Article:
sion, was rightly rejected.

I am, sir, yours, &c.


New- York, March 8, 1832.

The general election of this state, occurring in the au-
tumn of 1828, connected as it was, with the last election of
President of the United States, and as both were, with the
progress of Anti-masonry, requires a passing notice in this
place. That election was considered of the highest impor-
tance, both in reference to the affairs of the state and na-
tion. On the decease of Gov. Clinton, the power of the
state had fallen entirely into the hands of those who had
been the most bitter and persevering in theii^ opposition to
him while living. Those, therefore, who had lost power
by that melancholy event, were anxious again to recover
it, and to place the executive department in the hands of
some efficient statesman, who would preserve the dignity of

* Vide Carter & Stone's Reports, N. Y. Convention, pp. 463—465, and


our state government, by administering it for the benefit of
the entire people, rather than merely to answer the selfish
purposes of a party. In regard to the election of President
of the United States, likewise, deep solicitude was felt for
the result.

Through the whole contest of the election of 1824, the
people of this state had been very decidedly in favor of the
gentleman who succeeded, and of whom I should probably
speak more at large at this moment, were it not for conside-
rations of delicacy. And although the politics of New*
York have not been remarkably stable, yet for the first two
years of the administration to which I refer, it received the
cordial support of a very large majority of the people.

There had, it is true, been a great and visible change in
the sentiments of a portion of the people, arising from the
change of position of certain leading politicians who have
signalized themselves in wielding the destinies of parties in
this state ; but it was still believed, by the National Repub-
licans, that on a fair trial of strength, notwithstanding the
defections which had been witnessed on every side, a hand-
some majority would yet be found sustaining an administra-
tion of whose measures, irrespective of men, no complaint
had been made. But in order to justify such an expecta-
tion, it was indispensably necessary that all those opposed
to the reigning powers at Albany, should act in concert.
No party could shut their eyes to the fact, that, as the Anti-
masons had been continuing and extending their political
organization through the spring and summer, with great in-
dustry and activity, no inconsiderable array of their strength
would be found at the polls of the western elections ; and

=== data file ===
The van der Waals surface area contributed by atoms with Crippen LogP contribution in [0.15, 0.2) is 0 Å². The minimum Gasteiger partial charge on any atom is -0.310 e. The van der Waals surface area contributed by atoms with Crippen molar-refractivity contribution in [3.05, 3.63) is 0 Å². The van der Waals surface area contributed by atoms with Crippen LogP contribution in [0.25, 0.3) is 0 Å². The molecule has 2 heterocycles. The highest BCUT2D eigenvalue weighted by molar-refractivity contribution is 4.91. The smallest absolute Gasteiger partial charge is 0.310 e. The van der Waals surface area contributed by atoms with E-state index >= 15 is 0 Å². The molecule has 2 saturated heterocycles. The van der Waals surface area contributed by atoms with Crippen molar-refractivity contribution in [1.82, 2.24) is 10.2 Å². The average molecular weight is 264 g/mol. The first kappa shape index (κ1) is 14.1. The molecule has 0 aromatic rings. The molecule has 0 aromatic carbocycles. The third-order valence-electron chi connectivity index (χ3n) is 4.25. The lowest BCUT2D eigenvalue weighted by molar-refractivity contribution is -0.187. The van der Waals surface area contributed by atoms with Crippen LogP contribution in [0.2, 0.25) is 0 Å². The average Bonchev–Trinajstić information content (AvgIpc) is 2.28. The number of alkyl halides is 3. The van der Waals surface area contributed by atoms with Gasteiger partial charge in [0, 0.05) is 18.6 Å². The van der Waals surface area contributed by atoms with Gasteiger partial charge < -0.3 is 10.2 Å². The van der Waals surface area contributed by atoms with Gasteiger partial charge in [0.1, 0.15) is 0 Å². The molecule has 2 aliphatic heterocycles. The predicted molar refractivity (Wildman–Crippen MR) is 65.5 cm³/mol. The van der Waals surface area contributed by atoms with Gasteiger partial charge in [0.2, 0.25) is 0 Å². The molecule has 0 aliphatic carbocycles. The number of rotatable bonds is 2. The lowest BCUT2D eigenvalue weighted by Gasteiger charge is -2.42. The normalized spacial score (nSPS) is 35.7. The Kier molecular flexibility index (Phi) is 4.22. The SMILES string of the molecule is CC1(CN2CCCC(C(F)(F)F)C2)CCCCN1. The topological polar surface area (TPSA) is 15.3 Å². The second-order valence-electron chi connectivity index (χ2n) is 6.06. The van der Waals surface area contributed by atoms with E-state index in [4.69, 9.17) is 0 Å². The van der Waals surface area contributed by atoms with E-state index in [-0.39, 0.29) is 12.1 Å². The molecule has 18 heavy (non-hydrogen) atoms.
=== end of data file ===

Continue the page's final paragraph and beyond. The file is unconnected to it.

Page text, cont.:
the political influence of that new party was rapidly extend-
ing into other sections of the state. Unfortunately, howe-
ver, for the National Republicans, the accessions to the new
party, were chiefly from their own rtuiks — the more rigid


party discipline of the Tammany party, being at all time*
much better calculated than that of their opponents, to pre-
vent desertions. While, therefore, the friends of the then
administration, were thus divided by this novel schism of
Anti-masonry, the friends of the central power at Albany,
having, after two years of considerate balancing upon the
neutral ground of non-committalism, determined, in 1827,
to sustain the pretensions of General Jackson, — had been
reinforced by a portion of the old Clintonians proper, and
the disappointed expectants of place, of all parties.

These circumstances alone would have rendered the po-
sition of the National Republicans sufficiently difficult, but
there were other peculiarities in the case, which added
seven-fold to these perplexities. The great body of the
supporters of the administration, and who were in favor of
re-electing the President, in opposition to General Jackson,
in the old parts of the state, where Anti-masonry was little
known, cared not a rush whether the candidates for Gover-
nor and Lieut. Governor were Masons or not. But the
Anti-masons were determined, not only that their candidates
should not be Freemasons, but that they should be Anti-
masons : while a large number of our most zealous and
worthy political friends, — soundly with us both in state and
national politics, — being unrenouncing Freemasons, were so
bitterly hostile to the spirit of Anti-masonry, that we anti-
cipated, — not without reason, as it proved in the end, — that
great difficulties would be encountered in bringing them to
act together upon any subject. Still, discordant as were
the materials, it was essential to success, that they should
be brought to act together. In regard to measures of public
policy, however, both state and national, there, was no essen-
tial difference of opinion between the Anti-masons and the
National Republicans: and hopes were for a long time en-
tertained, that an honorable compromise might be effected,
which would be mutually satisfactory.


The Lg Roy Convention of March 6 — 8, had prescribed
the 4th of August as the day for holding their state convention
at Utica. It was well understood that Mr. Francis Granger
would be named as their candidat? for Governor. This
gentleman, a son of the former distinguished Post Master
General, and inheriting much of his father's genius and po-
pular address, by a short and brilliant career in the state le-
gislature, had rendered himself a very general favorite
among the people. His course in the House of Assembly,
upon the Anti-masonic question, had been fair and liberal,
and yet so much in favor of the Anti-masons, that they had
set their hearts upon his election as Governor. It being al-
so well understood that the national administration had no
more decided friend than Mr. Granger, in this state, his
Anti-masonic friends flattered themselves that the National
Republican Party, although at that time out-numbering them
in the proportion of nearly foMr to o?ie, would unite with them
in that nomination. The position, likewise, of Mr. Granger,
as a western man, — living in the richest and most beautiful
portion of our state, from whence a Governor had never
been selected, — and where he would be supported, as it was